Bitesized Blighty: October 10, 2014
Round-up news from across the Atlantic . . .
This week the UK Independence Party (UKIP) gained its first elected member of parliament after Douglas Carswell won the by-election that was triggered by his own resignation as a Conservative MP. The rise of UKIP has sent fear into the political establishment, one might even say that the mainstream political parties have been caught (U)kipping. Read More
Sticking to politics, a vain attempt to defend the hapless Labour Party leader, Ed Miliband, backfired today when a senior member of the party bizarrely suggested that he had "panda eyes and strange lips"—however, Jack Straw, a former Cabinet minister, didn't see this as a problem suggesting that both the Prime Minister and the Deputy Prime Minister share the same aesthetic qualities. Read More
Ask not for whom the Bell tolls, it tolls for thee: One of the most prominent PR men in London found himself on the wrong side of the story this week. In an interview with the Financial Times, Lord Bell—the founder of PR firm Bell Pottinger—divulged his nostalgia for a time when nepotism was rife and described bankers as "complete criminals", despite representing a number of them. The article is a textbook example of how not to do a media interview and can be found here. His subsequent and inevitable apology followed the next day. Read More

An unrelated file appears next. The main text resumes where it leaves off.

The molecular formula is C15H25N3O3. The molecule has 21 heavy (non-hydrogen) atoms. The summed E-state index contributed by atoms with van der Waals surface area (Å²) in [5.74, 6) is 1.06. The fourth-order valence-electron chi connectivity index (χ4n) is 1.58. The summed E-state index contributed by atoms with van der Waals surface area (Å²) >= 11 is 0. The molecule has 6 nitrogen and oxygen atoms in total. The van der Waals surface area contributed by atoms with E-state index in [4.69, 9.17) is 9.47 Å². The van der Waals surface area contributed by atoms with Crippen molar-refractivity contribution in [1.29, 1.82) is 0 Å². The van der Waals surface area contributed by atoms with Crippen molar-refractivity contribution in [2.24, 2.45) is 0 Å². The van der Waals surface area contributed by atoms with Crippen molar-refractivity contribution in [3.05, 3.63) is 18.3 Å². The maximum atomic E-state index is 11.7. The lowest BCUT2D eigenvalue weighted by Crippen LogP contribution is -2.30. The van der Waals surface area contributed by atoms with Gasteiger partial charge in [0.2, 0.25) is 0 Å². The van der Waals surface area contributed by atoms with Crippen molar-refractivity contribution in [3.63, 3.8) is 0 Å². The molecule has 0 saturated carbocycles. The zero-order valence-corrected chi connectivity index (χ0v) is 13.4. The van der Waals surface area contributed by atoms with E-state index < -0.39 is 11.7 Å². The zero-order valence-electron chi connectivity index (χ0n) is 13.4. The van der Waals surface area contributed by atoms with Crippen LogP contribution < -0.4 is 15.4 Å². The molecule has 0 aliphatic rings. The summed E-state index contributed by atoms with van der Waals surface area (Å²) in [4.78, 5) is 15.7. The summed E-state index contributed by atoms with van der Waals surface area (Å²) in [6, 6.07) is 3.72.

Brangelina have enjoyed a Jolie day out to Buckingham Palace after Angelina was honored by Her Majesty the Queen for her efforts towards the fight against sexual violence and her services to UK foreign policy. Angelina has been made an honorary Dame, the female equivalent of a Knight. Read More
However, the Royal Family was less impressed this week when Mulberry (the handbags, not the harbor) used a Royal palace to promote their latest design of bag. Read More
And finally, the British obsession with house prices rages on, but research confirmed this week that we might literally be living in a bubble. Property experts have warned that house prices could rise by a staggering 30pc over the next five years, prompting fears of a housing bubble and, more worryingly, increased homelessness. Read More